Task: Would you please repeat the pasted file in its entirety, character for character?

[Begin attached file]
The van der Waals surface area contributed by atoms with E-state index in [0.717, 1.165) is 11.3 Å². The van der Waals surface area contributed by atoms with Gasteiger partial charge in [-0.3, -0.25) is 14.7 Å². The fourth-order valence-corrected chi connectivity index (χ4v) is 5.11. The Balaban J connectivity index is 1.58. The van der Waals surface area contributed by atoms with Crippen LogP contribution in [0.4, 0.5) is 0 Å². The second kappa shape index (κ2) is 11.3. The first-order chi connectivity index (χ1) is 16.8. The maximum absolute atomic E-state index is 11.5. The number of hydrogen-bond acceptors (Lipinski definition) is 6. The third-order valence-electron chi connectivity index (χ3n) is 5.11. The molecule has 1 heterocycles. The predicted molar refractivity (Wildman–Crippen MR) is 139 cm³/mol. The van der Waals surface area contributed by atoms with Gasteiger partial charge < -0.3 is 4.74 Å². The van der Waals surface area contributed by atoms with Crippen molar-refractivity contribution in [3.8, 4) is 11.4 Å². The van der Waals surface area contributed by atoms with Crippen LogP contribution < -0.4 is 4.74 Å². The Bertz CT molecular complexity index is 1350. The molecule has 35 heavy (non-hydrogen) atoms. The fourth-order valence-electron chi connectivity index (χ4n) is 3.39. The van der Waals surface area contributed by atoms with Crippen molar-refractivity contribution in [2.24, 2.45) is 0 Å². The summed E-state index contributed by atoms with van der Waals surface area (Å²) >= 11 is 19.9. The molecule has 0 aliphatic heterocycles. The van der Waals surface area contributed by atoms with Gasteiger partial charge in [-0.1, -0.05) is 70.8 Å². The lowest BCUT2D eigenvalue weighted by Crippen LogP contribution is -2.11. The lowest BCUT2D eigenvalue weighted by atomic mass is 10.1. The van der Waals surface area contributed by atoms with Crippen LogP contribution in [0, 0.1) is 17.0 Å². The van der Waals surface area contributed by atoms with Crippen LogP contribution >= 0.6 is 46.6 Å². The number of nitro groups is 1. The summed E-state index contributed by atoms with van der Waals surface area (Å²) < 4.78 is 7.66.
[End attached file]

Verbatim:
The van der Waals surface area contributed by atoms with E-state index in [0.717, 1.165) is 11.3 Å². The van der Waals surface area contributed by atoms with Gasteiger partial charge in [-0.3, -0.25) is 14.7 Å². The fourth-order valence-corrected chi connectivity index (χ4v) is 5.11. The Balaban J connectivity index is 1.58. The van der Waals surface area contributed by atoms with Crippen LogP contribution in [0.4, 0.5) is 0 Å². The second kappa shape index (κ2) is 11.3. The first-order chi connectivity index (χ1) is 16.8. The maximum absolute atomic E-state index is 11.5. The number of hydrogen-bond acceptors (Lipinski definition) is 6. The third-order valence-electron chi connectivity index (χ3n) is 5.11. The molecule has 1 heterocycles. The predicted molar refractivity (Wildman–Crippen MR) is 139 cm³/mol. The van der Waals surface area contributed by atoms with Gasteiger partial charge < -0.3 is 4.74 Å². The van der Waals surface area contributed by atoms with Crippen molar-refractivity contribution in [3.8, 4) is 11.4 Å². The van der Waals surface area contributed by atoms with Crippen LogP contribution < -0.4 is 4.74 Å². The Bertz CT molecular complexity index is 1350. The molecule has 35 heavy (non-hydrogen) atoms. The fourth-order valence-electron chi connectivity index (χ4n) is 3.39. The van der Waals surface area contributed by atoms with Crippen molar-refractivity contribution in [2.24, 2.45) is 0 Å². The summed E-state index contributed by atoms with van der Waals surface area (Å²) >= 11 is 19.9. The molecule has 0 aliphatic heterocycles. The van der Waals surface area contributed by atoms with Gasteiger partial charge in [-0.1, -0.05) is 70.8 Å². The lowest BCUT2D eigenvalue weighted by Crippen LogP contribution is -2.11. The lowest BCUT2D eigenvalue weighted by atomic mass is 10.1. The van der Waals surface area contributed by atoms with Crippen LogP contribution in [0, 0.1) is 17.0 Å². The van der Waals surface area contributed by atoms with Crippen LogP contribution >= 0.6 is 46.6 Å². The number of nitro groups is 1. The summed E-state index contributed by atoms with van der Waals surface area (Å²) < 4.78 is 7.66.